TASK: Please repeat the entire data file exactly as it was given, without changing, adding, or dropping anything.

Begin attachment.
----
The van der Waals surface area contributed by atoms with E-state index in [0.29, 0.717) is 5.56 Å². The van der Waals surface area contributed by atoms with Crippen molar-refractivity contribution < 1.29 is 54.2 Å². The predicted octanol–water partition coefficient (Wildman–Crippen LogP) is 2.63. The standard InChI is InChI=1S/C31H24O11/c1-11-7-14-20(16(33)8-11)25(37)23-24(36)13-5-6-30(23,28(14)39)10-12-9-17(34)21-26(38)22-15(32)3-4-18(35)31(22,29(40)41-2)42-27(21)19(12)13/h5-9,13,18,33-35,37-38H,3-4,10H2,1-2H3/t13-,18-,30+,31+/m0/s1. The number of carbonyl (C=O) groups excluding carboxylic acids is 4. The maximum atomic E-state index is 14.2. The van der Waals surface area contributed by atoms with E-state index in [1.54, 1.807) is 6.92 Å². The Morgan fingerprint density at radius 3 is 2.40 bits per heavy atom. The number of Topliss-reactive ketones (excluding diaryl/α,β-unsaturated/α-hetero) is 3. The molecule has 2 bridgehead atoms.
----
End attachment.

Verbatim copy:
The van der Waals surface area contributed by atoms with E-state index in [0.29, 0.717) is 5.56 Å². The van der Waals surface area contributed by atoms with Crippen molar-refractivity contribution < 1.29 is 54.2 Å². The predicted octanol–water partition coefficient (Wildman–Crippen LogP) is 2.63. The standard InChI is InChI=1S/C31H24O11/c1-11-7-14-20(16(33)8-11)25(37)23-24(36)13-5-6-30(23,28(14)39)10-12-9-17(34)21-26(38)22-15(32)3-4-18(35)31(22,29(40)41-2)42-27(21)19(12)13/h5-9,13,18,33-35,37-38H,3-4,10H2,1-2H3/t13-,18-,30+,31+/m0/s1. The number of carbonyl (C=O) groups excluding carboxylic acids is 4. The maximum atomic E-state index is 14.2. The van der Waals surface area contributed by atoms with E-state index in [1.54, 1.807) is 6.92 Å². The Morgan fingerprint density at radius 3 is 2.40 bits per heavy atom. The number of Topliss-reactive ketones (excluding diaryl/α,β-unsaturated/α-hetero) is 3. The molecule has 2 bridgehead atoms.